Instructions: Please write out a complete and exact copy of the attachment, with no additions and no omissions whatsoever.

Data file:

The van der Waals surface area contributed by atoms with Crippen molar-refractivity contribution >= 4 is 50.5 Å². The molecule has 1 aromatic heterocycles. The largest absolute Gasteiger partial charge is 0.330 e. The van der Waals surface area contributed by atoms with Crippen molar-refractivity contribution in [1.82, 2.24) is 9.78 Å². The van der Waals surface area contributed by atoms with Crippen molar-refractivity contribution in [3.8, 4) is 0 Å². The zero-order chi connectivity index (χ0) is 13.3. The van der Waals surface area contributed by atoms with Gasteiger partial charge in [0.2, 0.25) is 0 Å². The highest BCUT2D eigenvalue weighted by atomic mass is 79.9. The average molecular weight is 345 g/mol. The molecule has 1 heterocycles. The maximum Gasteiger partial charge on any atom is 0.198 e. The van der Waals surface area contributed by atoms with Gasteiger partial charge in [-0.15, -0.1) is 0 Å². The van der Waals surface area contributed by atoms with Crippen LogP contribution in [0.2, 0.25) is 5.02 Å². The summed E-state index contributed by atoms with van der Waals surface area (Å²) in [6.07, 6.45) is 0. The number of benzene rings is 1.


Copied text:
The van der Waals surface area contributed by atoms with Crippen molar-refractivity contribution >= 4 is 50.5 Å². The molecule has 1 aromatic heterocycles. The largest absolute Gasteiger partial charge is 0.330 e. The van der Waals surface area contributed by atoms with Crippen molar-refractivity contribution in [1.82, 2.24) is 9.78 Å². The van der Waals surface area contributed by atoms with Crippen molar-refractivity contribution in [3.8, 4) is 0 Å². The zero-order chi connectivity index (χ0) is 13.3. The van der Waals surface area contributed by atoms with Gasteiger partial charge in [0.2, 0.25) is 0 Å². The highest BCUT2D eigenvalue weighted by atomic mass is 79.9. The average molecular weight is 345 g/mol. The molecule has 1 heterocycles. The maximum Gasteiger partial charge on any atom is 0.198 e. The van der Waals surface area contributed by atoms with Gasteiger partial charge in [-0.15, -0.1) is 0 Å². The van der Waals surface area contributed by atoms with Crippen LogP contribution in [0.2, 0.25) is 5.02 Å². The summed E-state index contributed by atoms with van der Waals surface area (Å²) in [6.07, 6.45) is 0. The number of benzene rings is 1.